Title change on property from resident alien parents to US citizen son

We're trying to figure out a way to transfer the title of my parents home to their children with minimal tax consequences. My parents are both elderly and have lived in the US for 40+ years, but have remained
non-US citizens with permanent green cards. They don't currently live in the house - it's rented. We handle all their affairs - and want to take ownership of the house and have legal title - but are not sure what the tax consequences will be. It's worth about $500,000. Could a trust be set up? Would that help?
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What are you trying to accomplish (qualify parents for property tax reduction or Medicaid, give children control of property, etc)?
If the children wait to inherit the property, they will get a stepped up basis and save taxes in the long run.
Was the property the primary residence of the parents before it was rented? If so when?
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2:34pm 2/28/09
Charles M. Shanes, CPA
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is to leave it to you when they die. Any other way of transferring the property could increase either their or your income tax and/or estate tax.
Stu
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wrote:

We'd like to get some of the equity in the house out, since we are helping to support our parents - all their $ is in the house and they live basically on SS and pension income - which is not enough. House has been rented fro the last year.
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You can accomplish that without a transfer of title. Checked into reverse mortgage?
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Yes, you have to be living in the home - it's currently rented.
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snipped-for-privacy@gmail.com wrote:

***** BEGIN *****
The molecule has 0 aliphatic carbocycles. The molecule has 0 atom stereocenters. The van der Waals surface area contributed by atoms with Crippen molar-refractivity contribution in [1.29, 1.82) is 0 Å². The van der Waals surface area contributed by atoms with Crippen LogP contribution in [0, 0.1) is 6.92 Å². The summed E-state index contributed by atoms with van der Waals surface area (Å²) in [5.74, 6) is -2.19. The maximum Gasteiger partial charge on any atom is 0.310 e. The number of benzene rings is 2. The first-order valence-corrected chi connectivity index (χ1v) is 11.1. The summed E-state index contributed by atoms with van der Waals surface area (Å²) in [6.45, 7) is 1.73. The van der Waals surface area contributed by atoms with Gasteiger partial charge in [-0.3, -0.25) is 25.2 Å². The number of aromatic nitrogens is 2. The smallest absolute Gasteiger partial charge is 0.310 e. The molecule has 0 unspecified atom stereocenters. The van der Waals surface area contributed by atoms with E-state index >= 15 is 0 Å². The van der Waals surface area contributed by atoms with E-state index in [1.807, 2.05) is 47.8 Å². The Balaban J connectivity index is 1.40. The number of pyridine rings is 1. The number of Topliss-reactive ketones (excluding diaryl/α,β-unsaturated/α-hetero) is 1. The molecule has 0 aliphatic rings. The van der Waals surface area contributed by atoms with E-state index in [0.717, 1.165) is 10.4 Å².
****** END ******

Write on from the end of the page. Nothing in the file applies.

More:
...

For commercial products or insured...is that mandatory if it were privately financed (ie, you)?
I don't know, the concept was what struck me, too, as the way as otherwise taxwise seems wisest to take advantage of the step up in basis.
Other than that, session w/ qualified elder planning counselor would seem probably to be worthwhile investment.
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In misc.taxes.moderated, dpb wrote:

I agree. It would not be a HUD or FHA reverse mortgage, but I think a bank would probably let you borrow out a lot of equity given these facts. I would talk to some smaller banks regarding this. As long as you are planning on borrowing less than 50% of the equity, I would see this as attractive to a prudent banker. But I am just speculating.

Some do this to sequester assets from means testing.... :-(

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DF2 wrote:

...
As was I; the question would be whether it can be structured as a valid reverse mortgage to ensure payments aren't taxable, etc., ...
I didn't see anything in a _very_ quick perusal of IRS Pub's that would seem to prohibit it, but...
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Are payments not taxable for a reverse mortgage? I hadn't heard that, and if it's true it's one of the few benefits of having one. Most of the reverse mortgages I've seen are not financially good deals, though they are appropriate for some people under some circumstances.
Instead of a reverse mortgage what I've done in a few cases is to retain a life estate and sell the remainder interest. You can probably get more money than with a reverse mortgage. If you can find someone to buy the remainder interest, that is.
Stu
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Stuart A. Bronstein wrote: ...

From Pub 554 that seems to be so. I've not investigated more thoroughly than the one section there nor looked back to underlying rules/law so caution still advised.
...

In a situation such as posed by OP, the son may be willing altho there's again the loss of any basis step-up on down the road. And, of course, there's certainly less of a guarantee to the parent(s) if something goes wrong in the financial standing of the son that can't continue to make payments so would seem from their standpoint would want him to make whatever arrangements required for the buyout independent of them.
All in all, somebody local w/ knowledge of the overall situation and objectives and the right experience in elder planning, etc., still seems OP's best bet to me.
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Right - because with a reverse mortgage any payment you get is really a loan, so it's non-taxable.

One thing that OP can do to preserve some of the step-up in basis is to purchase the house from the parent at current market value. The note would be set up so that payments would amount to $13,000 per year per buyer, or less. Parent can then foregive the payments, and foregive any balance when he dies.
The downside of this is that either the parent or child will have to recognize income with respect to the [imputed] interest on the purchase price.
Stu
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